Advent (5)

She said no again. Perhaps hers is a door that I should no longer knock upon. I don’t know. Such is the life of the self-employed, every job is mostly chased, sought after, few are dropped into one’s lap. Maybe I am too pushy, too proactive. I’m not good at sitting back and waiting to see what comes. Ah well. Maybe next year.

Advent begins on Sunday. The first day. I think about the advent service at Bath Abbey. I only went one year but it had a profound effect upon me. But not exactly joyful. At least not at the beginning. I remember weeping. Weeping in the dark. For at the start of the service all the lights are out. It’s the darkness of the eve of the coming, I suppose. Then, one by one the candles are lit. The candles we were all holding. Row after row slowly beginning to come alight, alive, that gorgeous flickering white light of hope, of new life, new beginnings. Did I cry then? Or was it in the dark before? I can’t remember now. I do remember feeling alone. All those families, lovers, friends, and I was flanked by them. People were kind but no one saw my sadness. And then the opening of those huge wooden doors and there was the tree outside, lit for the first time.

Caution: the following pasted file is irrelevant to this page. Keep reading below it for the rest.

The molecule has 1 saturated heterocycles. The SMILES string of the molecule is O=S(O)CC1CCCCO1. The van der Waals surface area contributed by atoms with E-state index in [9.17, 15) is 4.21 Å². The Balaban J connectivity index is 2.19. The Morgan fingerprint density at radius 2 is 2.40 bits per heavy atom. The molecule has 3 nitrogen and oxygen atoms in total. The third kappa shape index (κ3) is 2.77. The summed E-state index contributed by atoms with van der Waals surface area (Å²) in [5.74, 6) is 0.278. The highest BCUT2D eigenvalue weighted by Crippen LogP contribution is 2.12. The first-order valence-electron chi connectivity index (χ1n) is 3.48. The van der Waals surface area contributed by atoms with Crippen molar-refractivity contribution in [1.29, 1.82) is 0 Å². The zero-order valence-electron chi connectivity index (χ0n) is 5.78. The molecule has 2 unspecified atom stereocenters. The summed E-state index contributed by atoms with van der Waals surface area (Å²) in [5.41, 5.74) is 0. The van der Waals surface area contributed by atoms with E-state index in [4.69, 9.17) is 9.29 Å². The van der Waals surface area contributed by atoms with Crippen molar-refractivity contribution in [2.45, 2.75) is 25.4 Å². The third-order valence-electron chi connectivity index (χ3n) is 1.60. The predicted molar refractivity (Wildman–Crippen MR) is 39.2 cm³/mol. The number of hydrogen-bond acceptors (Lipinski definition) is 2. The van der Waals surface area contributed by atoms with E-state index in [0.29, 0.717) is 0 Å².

Is it still the same now that E has gone? They thought him a puritan, he didn’t like the frippery of Christmas. I’m with him on that (except, that is, my inexplicable penchant for snow globes).

So many notable people died yesterday, Clive James (finally, he said at breakfast, he’s been threatening us with his death for years now), Jonathon Miller and Gary Rhodes. He was so young, 59. Why? He thought it was probably his heart. What a devastation to his family. Rest in peace all three of you. And thank you.

I thought about my grandfather as I walked this morning. The Norwegians are very sensible in denoting exactly which side of the family the grandparent belongs to calling them father-mother or mother-father. Why was he so different from his brother? So stern, so austere. Was it his father’s suicide? So little talked about. I suppose they didn’t then. Nor now.

By Ellen Bell

Artist and writer currently living in Aberystwyth.